Big steps in a small charity
Every day is different at LD:NorthEast. Like most people working in the charity sector, it’s part of what we like about it. Yes, these are challenging times, but they are also exciting. We have to work in new ways and be more creative in how we attract much needed resources. Most of the people we support are receiving less support from statutory bodies than ever before and in many cases, no support at all. It’s frustrating, but we have an obligation to fight for every person to make sure they can do the things we take for granted. Things like having friends, having some fun and feeling good.
Running a small / medium sized charity has its challenges. Despite this, we are growing and have ambitious plans to continue to grow and make sure we are around for the long term. We need to be. So many people rely on us. I’m lucky because I have a fantastic team of staff and volunteers and a very supportive board of trustees. I am very reliant on a lot of goodwill and thankfully there’s lots of it about. I know I push it a little too far sometimes. I also know that too often I take lots of small bites out of too many things and risk getting nowhere. My small management team take on a lot of responsibility. We don’t have an HR department. There’s no IT staff. We don’t have someone who dedicates all of their time to quality. There’s no Director of Finance. There are no bid writers. There isn’t a training department. I sometimes wonder if things will get easier as we grow. I also wonder about charities and community organisations who are even smaller and how tough it is for them. Regardless of size, they still need good safeguarding processes, policies and procedures and financial controls. They have to write bids, monitor and report to funders, employ and develop staff, keep up to date with legislation and make sure staff, volunteers and customers are safe. Many smaller organisations rely heavily on volunteers. We are so grateful for the support people offer us, but volunteering doesn’t just happen. It requires management and support. All of the things larger organisations do, still need to be done and often this isn’t recognised.
I have worked in charities and private sector businesses large and small, and each have presented different challenges. Larger organisations tend to have more resources available to them but can struggle to have a local presence. This can have an effect on how they are able to demonstrate social value, or be really connected within a locality, especially if they move into a new geographic location. Smaller organisations can be better connected, but have fewer people, each often having a very wide remit. This can result in it being difficult to find the time to commit even to important things like evidencing impact, promoting great work and of course competing with the bigger players who are able to offer better prices, especially in tender submissions. One thing is consistent however… the need to keep in touch with the people you are there for. Your customers / clients / users will of course make or break you, so although I’m suggesting that the smaller organisations are as challenging, if not more challenging to lead because they have the same issues to consider as the larger ones, but with fewer resources and less developed infrastructure, a real positive is that leadership in smaller organisations (in my experience) are much closer to the people who rely on them and as such, are able to better meet their needs. This was one of the main reasons that attracted me to moving from a large to a small charity.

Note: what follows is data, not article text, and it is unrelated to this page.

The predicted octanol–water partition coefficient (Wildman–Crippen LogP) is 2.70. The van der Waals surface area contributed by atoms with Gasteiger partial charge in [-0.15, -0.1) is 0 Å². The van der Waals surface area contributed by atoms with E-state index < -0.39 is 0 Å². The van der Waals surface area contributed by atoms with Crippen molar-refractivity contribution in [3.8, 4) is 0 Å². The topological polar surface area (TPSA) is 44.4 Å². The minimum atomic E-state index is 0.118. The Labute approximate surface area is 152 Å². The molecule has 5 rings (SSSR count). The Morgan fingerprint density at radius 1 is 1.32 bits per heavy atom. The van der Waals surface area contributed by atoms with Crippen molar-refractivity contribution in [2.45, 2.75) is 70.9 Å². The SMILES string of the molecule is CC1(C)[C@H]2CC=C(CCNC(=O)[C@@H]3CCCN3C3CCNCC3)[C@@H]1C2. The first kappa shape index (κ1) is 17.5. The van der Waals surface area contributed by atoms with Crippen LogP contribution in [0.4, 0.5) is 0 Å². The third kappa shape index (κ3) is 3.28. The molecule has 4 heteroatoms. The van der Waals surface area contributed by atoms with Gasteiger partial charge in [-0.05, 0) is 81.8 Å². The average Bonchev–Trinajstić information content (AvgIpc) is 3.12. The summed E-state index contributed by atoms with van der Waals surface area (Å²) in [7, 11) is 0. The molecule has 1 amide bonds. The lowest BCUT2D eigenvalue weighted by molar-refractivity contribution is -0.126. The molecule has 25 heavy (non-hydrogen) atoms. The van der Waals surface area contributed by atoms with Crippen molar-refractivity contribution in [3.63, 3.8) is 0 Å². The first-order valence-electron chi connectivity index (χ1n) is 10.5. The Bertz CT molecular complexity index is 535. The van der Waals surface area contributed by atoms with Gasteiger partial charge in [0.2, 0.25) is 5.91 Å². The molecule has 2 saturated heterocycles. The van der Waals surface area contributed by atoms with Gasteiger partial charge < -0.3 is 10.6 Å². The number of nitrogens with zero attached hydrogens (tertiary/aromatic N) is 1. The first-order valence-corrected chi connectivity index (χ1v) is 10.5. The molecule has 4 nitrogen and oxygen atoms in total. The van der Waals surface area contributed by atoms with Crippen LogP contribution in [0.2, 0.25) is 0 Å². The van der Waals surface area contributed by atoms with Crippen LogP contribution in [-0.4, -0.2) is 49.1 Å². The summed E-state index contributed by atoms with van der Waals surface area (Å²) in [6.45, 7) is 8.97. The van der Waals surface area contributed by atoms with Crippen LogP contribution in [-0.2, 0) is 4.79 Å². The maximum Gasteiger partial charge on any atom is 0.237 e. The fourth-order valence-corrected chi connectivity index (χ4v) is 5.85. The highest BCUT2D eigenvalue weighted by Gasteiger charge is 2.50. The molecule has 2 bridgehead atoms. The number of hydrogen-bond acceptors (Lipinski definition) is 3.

I have had some great years working for larger organisations, but working in a smaller set up brings you so much closer to people and a greater understanding of their challenges and needs. I have seen some quite remarkable commitment from some of my team, with people going way over and above anything I’ve seen before. Why is this the case? It’s not like they are well paid. There are no bonuses or incremental pay scales. Terms and conditions are pretty basic. Just to be clear, I’m not saying that people working in, or leading larger organisations don’t care as much, it’s just a different environment and often a different culture. It is so important that we maintain our commitment to the people we are here to support, and although we will do all we can to attract more resources and to grow in order to survive, we won’t do this at any cost. So as we continue to develop, our challenge is to do this in a measured way and never take our eyes off the needs of the people who rely on us.
This certainly resonated with the business mentors (Pilotlighters) we worked with during our time on the Pilotlight programme. Pilotlight have been a massive support and I feel extremely lucky that following winning a Weston Charity Award last year, I was able to access the Pilotlight programme over the last 12 months. The Pilotlighters have been a massive help to me personally and have helped us as an organisation to focus in on the crucial areas so that we don’t get bogged down in the detail. Their skills and experience have been invaluable in many ways, including helping to develop our strategic business plan as well as to support me as a leader. Having finished the Programme now, I can say that even having the chance to discuss everyday issues and challenges with a completely new audience, their friendly and honest approach has helped me and the organisation enormously. It’s helped give us confidence, energy and determination to push forward and take the next steps in our development. I’d like to thank the Garfield Weston Foundation again for selecting LD: North East to receive an award.
If you’re thinking of applying to the Weston Charity Awards this year, don’t hesitate!
Applications for the Weston Charity Awards open on Friday 1st December and close on 12th January. Apply here.